It was awful. Traumatic. My appreciation of country music would be delayed for at least a decade.
What mattered more than anything was this: Barry was a good junior coach. He went to tournaments with us, brought in higher-ranked juniors to practice with us, and took the time to make us better. That last fact may sound too obvious to mention, but it’s beyond the job description of many club pros.
At some point, every tennis player must confront the kick serve. Like the bar chord for a guitarist, the kick, as unnatural as it may look, is the ticket to the game’s higher levels. When I was 14 or 15, Barry brought a hopper of balls back to the baseline and said the time had come for me. He demonstrated the kick and had me do it. Then he had me throw my toss farther behind me. Then farther still, until I couldn’t bend backward any more.
The next week we went through the swing, which at first it seems destined to send the ball hurtling into the lights above the court. The key is to swing as fast as you can. If you’re at all cautious, the ball won’t go anywhere. I struggled with putting all the elements together and winced every time the ball hit the frame. But Barry insisted on that one crucial element: “swing out.” Keep the arm loose, get as much action as you can on the ball, and don’t worry about where it goes for now. Then he said I would need to hit “a million of them” in practice. If I didn’t, I would never be any good at tennis. In his smiling, laconic way, Barry forced me to live up to my potential.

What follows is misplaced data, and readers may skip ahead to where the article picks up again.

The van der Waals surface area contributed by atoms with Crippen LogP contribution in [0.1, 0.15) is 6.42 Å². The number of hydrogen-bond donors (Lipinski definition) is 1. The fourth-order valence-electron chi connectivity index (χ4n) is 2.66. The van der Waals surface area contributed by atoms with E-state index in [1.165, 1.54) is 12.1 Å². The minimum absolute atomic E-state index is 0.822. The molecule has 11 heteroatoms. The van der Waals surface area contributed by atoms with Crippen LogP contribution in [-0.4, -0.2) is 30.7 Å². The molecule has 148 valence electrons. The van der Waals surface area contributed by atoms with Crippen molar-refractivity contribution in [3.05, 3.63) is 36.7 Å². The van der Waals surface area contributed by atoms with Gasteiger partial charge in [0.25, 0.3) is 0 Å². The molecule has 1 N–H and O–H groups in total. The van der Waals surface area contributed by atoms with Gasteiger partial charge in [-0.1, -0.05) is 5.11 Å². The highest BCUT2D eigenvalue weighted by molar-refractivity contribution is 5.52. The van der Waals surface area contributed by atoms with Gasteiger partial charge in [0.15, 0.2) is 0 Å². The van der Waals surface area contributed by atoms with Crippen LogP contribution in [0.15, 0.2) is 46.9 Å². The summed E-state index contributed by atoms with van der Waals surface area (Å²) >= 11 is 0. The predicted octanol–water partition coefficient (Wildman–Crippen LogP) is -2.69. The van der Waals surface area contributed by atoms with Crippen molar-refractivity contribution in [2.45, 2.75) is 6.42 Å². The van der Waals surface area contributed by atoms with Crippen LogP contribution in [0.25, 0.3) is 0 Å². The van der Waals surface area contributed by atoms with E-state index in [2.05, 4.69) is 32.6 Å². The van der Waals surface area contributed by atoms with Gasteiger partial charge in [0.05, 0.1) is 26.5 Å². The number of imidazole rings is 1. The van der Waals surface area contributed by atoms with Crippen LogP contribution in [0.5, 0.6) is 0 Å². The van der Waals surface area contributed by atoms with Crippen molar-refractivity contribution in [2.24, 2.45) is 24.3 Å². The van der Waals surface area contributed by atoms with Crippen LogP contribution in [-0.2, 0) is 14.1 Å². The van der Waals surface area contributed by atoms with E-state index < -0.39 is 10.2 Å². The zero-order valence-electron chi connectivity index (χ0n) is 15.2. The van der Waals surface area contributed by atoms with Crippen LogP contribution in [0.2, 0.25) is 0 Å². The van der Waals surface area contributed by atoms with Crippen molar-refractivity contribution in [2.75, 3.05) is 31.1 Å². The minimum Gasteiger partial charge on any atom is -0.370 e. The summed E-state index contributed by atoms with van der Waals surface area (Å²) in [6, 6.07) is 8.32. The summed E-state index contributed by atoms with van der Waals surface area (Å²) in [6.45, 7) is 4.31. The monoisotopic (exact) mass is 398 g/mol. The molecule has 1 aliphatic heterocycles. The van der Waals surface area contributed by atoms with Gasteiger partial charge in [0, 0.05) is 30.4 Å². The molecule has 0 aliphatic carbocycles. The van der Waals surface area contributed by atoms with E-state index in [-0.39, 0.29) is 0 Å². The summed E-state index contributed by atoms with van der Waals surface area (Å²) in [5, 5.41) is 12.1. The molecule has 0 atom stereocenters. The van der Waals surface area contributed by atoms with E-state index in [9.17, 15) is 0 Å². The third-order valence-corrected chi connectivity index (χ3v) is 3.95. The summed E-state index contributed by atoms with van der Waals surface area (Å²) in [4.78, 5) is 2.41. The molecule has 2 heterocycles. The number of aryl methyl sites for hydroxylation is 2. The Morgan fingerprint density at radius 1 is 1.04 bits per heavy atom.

And he was right. Half a year later, after hitting innumerable buckets of serves, I had a solid kick. Lower-level players were bamboozled by it, while higher-level players were held at bay by it. The kick still keeps my second serve from being attacked, and it makes for a nice parlor trick during social tennis outings. Recently I played a doubles match with some colleagues. I served to an opponent I’d never played before, so I reached back and put a little extra English on my kick. The ball landed right in front of him. He took his racquet back to hit a backhand, but the ball jumped to his forehand side and he had to catch it. “Where did you learn that?” he asked. “It looks like some kind of mistake.” I thought back to Barry’s lessons and the thousands (millions?) of practice serves I had hit to get the ball to move just like that. I smiled. “No, no mistake.”
Barry moved back to Erie a few years later. I left the area for college and then for New York City. I wanted to be a rock critic (not exactly a surprise), but I ended up writing about tennis. I think of him now and then when I scroll through the “Js” in my ITunes. That’s where my Jerry Jeff Walker songs are stored. I’ve got a dozen of them, which is a dozen more than I have of Jimi Hendrix. I’ve learned to appreciate country music, Walker’s easy-come-easy-go stoicism, and his characters who happily abandon their dreams in the big city to get back to their roots.
These aren’t New York types—they’re loose rather than ambitious and hard. But like any other adult, I can relate to people “making the same mistakes we said we’d never make again.” Occasionally my IPod spits out a Jerry Jeff song when I’m on the subway or walking down the street. I can’t help singing along, just as horribly as Barry did 25 years ago. Call it a tennis coach’s final lesson.